NEW BABYLON, THE
[Новый Вавилон, NOVYI VAVILON]
DC area premiere!
This astonishing achievement from the peak of the Soviet silent film era is a historical epic, both whimsical and tragic, set during the 1871 Paris Commune. Originally banned for its excess and aesthetic frivolity, this energetic avant-garde extravaganza represents the apotheosis of the experimental Factory of the Eccentric Actor (FEKS), founded by directors Grigori Kozintsev and Leonid Trauberg, and was to be their final silent film. Centered around the forbidden romance between a luxury department store shopgirl (Elena Kuzmina) and a heroic young soldier (Pyotr Sobolevsky) who find themselves on opposing sides of the political turmoil, THE NEW BABYLON was the first of Dimitri Shostakovich's historic collaborations with filmmaker Grigori Kozintsev — a relationship spanning decades, all the way to their epochal KING LEAR (1971). The score, which bears the Opus number 18, was lost shortly after the premiere, and was only rediscovered shortly after Shostakovich's death in 1975. DIR/SCR Grigori Kozintsev, Leonid Trauberg. USSR, 1929, b&w, 93 mins. Silent with Russian intertitles and English subtitles. NOT RATED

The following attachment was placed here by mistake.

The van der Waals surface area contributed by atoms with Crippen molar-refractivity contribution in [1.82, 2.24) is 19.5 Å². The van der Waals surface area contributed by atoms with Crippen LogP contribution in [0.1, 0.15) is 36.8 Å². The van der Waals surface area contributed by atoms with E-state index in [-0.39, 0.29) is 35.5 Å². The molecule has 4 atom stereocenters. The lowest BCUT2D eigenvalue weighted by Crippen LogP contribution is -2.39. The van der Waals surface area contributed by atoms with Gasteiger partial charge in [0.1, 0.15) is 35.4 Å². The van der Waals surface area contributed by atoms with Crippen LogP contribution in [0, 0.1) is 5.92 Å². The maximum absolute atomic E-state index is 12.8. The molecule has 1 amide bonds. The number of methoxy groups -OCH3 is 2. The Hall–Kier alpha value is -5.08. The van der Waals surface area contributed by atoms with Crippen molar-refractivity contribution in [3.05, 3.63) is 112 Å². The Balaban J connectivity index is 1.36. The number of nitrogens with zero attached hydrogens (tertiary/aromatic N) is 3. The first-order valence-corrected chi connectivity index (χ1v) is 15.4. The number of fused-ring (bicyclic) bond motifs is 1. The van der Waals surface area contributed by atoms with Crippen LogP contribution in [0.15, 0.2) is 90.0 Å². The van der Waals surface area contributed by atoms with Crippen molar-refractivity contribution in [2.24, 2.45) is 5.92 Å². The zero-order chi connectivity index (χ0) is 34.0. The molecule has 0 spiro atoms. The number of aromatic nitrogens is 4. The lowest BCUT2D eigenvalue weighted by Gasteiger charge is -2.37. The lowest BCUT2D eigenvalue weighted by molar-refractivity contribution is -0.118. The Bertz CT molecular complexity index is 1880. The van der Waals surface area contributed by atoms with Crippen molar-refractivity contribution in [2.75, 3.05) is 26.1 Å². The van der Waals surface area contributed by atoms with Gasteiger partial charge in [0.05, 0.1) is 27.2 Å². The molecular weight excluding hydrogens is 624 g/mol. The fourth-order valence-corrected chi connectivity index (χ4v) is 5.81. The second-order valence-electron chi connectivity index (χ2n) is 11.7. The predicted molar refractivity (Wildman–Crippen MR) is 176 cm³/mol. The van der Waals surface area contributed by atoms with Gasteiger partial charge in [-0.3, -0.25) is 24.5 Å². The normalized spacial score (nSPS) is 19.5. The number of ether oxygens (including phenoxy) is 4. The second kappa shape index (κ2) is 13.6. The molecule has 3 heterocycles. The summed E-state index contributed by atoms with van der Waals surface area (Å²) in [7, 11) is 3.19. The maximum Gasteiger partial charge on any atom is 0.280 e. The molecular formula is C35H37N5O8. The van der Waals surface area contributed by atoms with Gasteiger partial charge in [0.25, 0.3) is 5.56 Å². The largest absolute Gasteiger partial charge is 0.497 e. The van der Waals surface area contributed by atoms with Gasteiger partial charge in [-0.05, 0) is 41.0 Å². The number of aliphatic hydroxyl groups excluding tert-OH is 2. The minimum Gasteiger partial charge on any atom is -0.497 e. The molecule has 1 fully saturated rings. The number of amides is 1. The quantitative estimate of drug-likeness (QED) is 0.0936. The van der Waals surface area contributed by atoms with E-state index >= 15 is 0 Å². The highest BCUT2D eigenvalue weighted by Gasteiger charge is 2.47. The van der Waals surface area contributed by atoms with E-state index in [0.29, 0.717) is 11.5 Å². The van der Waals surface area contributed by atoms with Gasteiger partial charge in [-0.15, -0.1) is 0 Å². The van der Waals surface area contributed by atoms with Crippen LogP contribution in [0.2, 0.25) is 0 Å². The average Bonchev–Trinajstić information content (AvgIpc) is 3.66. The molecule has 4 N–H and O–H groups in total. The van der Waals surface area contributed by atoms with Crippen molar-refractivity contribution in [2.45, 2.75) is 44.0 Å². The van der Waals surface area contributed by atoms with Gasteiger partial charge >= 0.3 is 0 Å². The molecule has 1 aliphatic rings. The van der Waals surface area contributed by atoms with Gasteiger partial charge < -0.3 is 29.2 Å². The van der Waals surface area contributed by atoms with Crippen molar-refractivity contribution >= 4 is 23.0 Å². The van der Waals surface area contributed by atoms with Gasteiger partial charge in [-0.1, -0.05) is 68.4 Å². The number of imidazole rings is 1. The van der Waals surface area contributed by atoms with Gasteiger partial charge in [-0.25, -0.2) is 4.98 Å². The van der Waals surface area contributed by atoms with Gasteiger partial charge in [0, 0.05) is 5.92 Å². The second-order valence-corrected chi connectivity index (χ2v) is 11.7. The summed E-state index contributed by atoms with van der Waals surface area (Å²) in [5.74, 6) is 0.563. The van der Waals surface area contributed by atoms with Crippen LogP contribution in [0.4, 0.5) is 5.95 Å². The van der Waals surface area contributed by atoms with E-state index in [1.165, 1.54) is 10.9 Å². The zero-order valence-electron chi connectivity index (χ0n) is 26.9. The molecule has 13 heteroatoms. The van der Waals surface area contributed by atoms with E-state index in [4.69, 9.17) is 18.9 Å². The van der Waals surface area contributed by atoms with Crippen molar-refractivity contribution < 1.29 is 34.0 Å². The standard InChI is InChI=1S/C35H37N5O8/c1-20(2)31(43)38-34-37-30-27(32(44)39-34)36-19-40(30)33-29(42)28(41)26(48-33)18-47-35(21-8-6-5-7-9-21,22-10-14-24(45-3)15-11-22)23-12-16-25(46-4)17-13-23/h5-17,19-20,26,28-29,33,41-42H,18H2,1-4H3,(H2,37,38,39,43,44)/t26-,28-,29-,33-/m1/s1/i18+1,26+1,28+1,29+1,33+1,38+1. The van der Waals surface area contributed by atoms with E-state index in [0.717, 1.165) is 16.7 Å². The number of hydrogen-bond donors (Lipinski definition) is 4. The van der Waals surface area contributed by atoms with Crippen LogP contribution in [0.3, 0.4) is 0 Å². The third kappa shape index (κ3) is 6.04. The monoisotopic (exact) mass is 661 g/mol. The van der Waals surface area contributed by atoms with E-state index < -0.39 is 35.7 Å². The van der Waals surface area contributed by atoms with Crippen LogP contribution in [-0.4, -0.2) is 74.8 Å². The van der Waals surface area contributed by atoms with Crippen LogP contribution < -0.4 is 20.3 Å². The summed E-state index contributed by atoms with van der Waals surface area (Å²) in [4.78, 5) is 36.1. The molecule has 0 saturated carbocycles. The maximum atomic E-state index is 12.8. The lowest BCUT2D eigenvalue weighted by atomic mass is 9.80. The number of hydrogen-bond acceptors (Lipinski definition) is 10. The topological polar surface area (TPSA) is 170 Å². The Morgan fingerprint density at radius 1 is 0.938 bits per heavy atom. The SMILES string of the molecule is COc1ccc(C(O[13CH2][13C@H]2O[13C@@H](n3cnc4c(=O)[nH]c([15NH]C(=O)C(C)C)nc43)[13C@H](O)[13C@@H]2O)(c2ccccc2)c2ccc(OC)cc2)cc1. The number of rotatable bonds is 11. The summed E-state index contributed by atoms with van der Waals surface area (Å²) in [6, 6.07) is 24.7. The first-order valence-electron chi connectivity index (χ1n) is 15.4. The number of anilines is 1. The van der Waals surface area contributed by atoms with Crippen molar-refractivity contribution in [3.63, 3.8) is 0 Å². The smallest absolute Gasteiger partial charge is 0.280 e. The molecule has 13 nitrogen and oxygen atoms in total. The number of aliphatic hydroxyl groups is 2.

No passes accepted.
About PostClassical Ensemble
PostClassical Ensemble (PCE) was founded in 2003 by Angel Gil-Ordoñez and Joseph Horowitz as an experimental orchestral laboratory. In Fall 2017, PCE became Ensemble-in-Residence at the Washington National Cathedral. The Ensemble's point of origin is the conviction that musical events demand a sense of occasion, and that this criterion has been sacrificed to familiarity and routine. PCE is committed to radically rethinking the concert experience, to refreshing both format and repertoire. All PCE programing is thematic. Many programs integrate theater, dance or film. Gil-Ordoñez and Horowitz gravitate toward works deserving greater advocacy. The marginalization of classical music in 21st-century America, Gil-Ordoñez and Horowitz believe, cannot be counteracted by diluting or simplifying the listening experience. Rather, music of consequence should be creatively contextualized in new spaces for audiences, old and new, in search of deeper paths of engagement both intellectual and spiritual.
NEW BABYLON, THE Showtimes
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